The “We the People” competition has been challenging students’ knowledge of the Constitution since 1987. This year, first-time contender Dover High School took the state title.
The Feb. 13 state competition at Smyrna High School pitted Dover’s team against those of Smyrna and Lake Forest High School. The state champs are moving on to the nationals in Washington April 21 to 24.
Molly Phillips, a social studies teacher at Dover High School, found out about the contest during a training session at Valley Forge. She thought it was a good way for students to learn more about all things related to politics and government.
“We are trying to get our school involved in academic things,” Phillips said. “It tests the principles of the Constitution and basically talks about how the founding fathers shaped a document which has lasted 240 years.”
Teams are required to choose one of six units, or categories, such as voting rights, cybersecurity or immigration, and study theirs until they have an in-depth understanding.
Three questions are assigned to each topic. Students are required to answer the questions in a four minute speech they put together prior to the competition.
Each student in a unit is required to recite part of the speech. Then, the judges ask follow up questions.
Anmol Gill, 18, said that was the more challenging part.
“We had to know everything about those specific topics,” he said.
Barry Jones, 18, is a senior with dreams of becoming a lawyer. Jones, who competed in two units — Bill of Rights and immigration — said the follow-up forced them to make sure they knew the material.
“During the time of follow-up questions nothing is prompted,” Jones said. “There are no notes involved. [Questions] may be related to your topics, but they are completely isolated questions.”
Cassandra Cordie competed in the voting rights and civil liberties category. She’s spent hours studying the history of voting rights, who it has affected and how it’s relevant today.
“You had to be well-rounded on current events to draw a conclusion to make ties between civil liberties and voting rights,” she said.
Senior Maxim Nikolenko said teammates don’t always agree. A certain level of debate among the teams is a positive trait the judges looked at alongside the quality of the written speech.
“Like in most things, you can sometimes have differences among team members,” Nikolenko said.
Nikolenko and Gill worked in the dissent category. They learned about and researched the potential of citizens to disagree with the government.
“Anmol was more in favor people should speak out against something,” Nikolenko said. “I held a more conservative view on the subject and I said sometimes dissent is destabilizing the situation and divides people.”
The team attributes most of its success to determination. Once a week since October they gathered at Dover High School for a 6:30 p.m. practice. The closer they got to competition the more serious they became.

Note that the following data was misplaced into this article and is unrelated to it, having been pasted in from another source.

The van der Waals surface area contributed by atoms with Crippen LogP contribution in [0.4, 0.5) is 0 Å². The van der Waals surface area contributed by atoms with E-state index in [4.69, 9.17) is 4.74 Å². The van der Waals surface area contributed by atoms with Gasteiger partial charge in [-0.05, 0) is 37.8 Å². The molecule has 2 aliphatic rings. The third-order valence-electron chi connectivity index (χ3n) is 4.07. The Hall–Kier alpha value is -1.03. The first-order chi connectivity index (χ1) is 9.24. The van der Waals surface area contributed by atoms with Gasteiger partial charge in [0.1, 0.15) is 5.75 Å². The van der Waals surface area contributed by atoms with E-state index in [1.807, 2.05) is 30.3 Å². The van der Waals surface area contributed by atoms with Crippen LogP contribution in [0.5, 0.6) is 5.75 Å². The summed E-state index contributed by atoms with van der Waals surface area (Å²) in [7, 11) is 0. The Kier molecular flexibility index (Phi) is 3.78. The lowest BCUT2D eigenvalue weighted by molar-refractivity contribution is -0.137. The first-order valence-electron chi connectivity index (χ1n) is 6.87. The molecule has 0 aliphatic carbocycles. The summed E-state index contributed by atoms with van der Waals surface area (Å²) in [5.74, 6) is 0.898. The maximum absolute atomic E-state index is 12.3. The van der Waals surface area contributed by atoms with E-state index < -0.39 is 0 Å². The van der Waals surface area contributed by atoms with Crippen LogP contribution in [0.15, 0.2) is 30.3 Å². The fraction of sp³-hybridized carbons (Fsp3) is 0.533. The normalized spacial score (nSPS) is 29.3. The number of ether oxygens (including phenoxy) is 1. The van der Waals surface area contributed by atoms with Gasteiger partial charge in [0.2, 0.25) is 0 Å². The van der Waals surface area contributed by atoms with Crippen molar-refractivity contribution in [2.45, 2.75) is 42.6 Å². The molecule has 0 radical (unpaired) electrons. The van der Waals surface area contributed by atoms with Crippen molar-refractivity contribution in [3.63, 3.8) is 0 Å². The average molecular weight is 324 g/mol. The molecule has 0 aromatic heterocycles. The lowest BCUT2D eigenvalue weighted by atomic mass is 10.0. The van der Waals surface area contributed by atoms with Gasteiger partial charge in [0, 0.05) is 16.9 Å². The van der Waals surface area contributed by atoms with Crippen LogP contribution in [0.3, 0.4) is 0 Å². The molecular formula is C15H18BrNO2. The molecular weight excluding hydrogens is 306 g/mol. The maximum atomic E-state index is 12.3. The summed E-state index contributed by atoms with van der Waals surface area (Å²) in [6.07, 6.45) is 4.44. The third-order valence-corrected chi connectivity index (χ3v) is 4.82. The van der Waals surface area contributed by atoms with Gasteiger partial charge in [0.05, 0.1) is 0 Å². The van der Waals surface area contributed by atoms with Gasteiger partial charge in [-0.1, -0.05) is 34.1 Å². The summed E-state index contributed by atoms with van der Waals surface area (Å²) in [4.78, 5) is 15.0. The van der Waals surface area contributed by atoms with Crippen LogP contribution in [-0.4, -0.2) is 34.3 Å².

“We had a lot of brainstorming sessions,” Jones said. “We were really grinding it out and making sure we had [our ideas] on paper.”
Trying something new
Since age 10, Nikolenko said, he has looked for new ways to express himself.
“I wanted to bring my ideas to a big platform,” he said. “Maybe I have ideas that will be useful. This is an age where we need brave and bold thinking.”
Jones signed up because he thought it was a nice stepping stone on his path to becoming a lawyer.
Cordie’s in it for the experience.
“I know a lot of people here are interested in pursuing politics — I’m not,” she said. “I wanted to challenge myself a little bit and I wanted a venue for me to become more articulate and well-spoken.”
Gill was nervous, but then discovered he enjoyed speaking in front of people.
“They said it’s a platform where you can express your opinions,” he said. “I figured, ‘I’m a senior, so what do I have to lose?’”
Against the odds
“We know that we have a hard task ahead of us,” Gill said. “No one expected us to get this far, so this is just another hurdle that we have to climb.”
According to Jones, practice sessions weren’t as structured as at some schools.
“We have schools like CR and Smyrna that have been competing year after year,” Jones said. “There are some people who have it as a class. We don’t have that here.”
Jones said winning at the state level is their way of debunking negative myths about Dover High School.
“People tend to look at our school and they have an automatic opinion of Dover High School and I think this group doesn’t represent what people think,” he said.
Gill has no doubt they will be ready for the nationals.
“It’s not beginners luck, I can tell you that. It’s hard work and dedication,” he said. “When we get there it might seem to them that this is the underdog. They might brush us off, but when we arrive we’ll be prepared just like we were for the states.”
Smyrna High School Associate Principal Marcus Deisem coached their 2004 winning team. He commended Dover on its accomplishment.
“During the competition I was able to observe Dover and I was impressed by their preparation and their abilities,” he said.